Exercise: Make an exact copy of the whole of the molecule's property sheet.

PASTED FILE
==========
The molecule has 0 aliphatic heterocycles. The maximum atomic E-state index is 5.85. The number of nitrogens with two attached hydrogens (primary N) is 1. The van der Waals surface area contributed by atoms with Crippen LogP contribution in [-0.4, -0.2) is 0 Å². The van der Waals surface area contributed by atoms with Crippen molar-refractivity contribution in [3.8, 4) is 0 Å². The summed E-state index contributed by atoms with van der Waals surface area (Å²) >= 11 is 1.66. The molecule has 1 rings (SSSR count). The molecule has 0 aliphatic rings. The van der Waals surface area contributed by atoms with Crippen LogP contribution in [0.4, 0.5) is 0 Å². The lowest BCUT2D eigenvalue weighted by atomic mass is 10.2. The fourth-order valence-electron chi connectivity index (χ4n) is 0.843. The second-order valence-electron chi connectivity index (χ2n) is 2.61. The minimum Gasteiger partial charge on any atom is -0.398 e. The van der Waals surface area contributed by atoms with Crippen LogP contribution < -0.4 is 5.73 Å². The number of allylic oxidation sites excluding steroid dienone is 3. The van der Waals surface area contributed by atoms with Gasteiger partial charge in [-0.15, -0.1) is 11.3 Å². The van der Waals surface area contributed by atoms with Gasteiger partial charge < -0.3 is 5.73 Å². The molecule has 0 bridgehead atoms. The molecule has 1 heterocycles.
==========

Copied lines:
The molecule has 0 aliphatic heterocycles. The maximum atomic E-state index is 5.85. The number of nitrogens with two attached hydrogens (primary N) is 1. The van der Waals surface area contributed by atoms with Crippen LogP contribution in [-0.4, -0.2) is 0 Å². The van der Waals surface area contributed by atoms with Crippen molar-refractivity contribution in [3.8, 4) is 0 Å². The summed E-state index contributed by atoms with van der Waals surface area (Å²) >= 11 is 1.66. The molecule has 1 rings (SSSR count). The molecule has 0 aliphatic rings. The van der Waals surface area contributed by atoms with Crippen LogP contribution in [0.4, 0.5) is 0 Å². The lowest BCUT2D eigenvalue weighted by atomic mass is 10.2. The fourth-order valence-electron chi connectivity index (χ4n) is 0.843. The second-order valence-electron chi connectivity index (χ2n) is 2.61. The minimum Gasteiger partial charge on any atom is -0.398 e. The van der Waals surface area contributed by atoms with Crippen LogP contribution < -0.4 is 5.73 Å². The number of allylic oxidation sites excluding steroid dienone is 3. The van der Waals surface area contributed by atoms with Gasteiger partial charge in [-0.15, -0.1) is 11.3 Å². The van der Waals surface area contributed by atoms with Gasteiger partial charge < -0.3 is 5.73 Å². The molecule has 0 bridgehead atoms. The molecule has 1 heterocycles.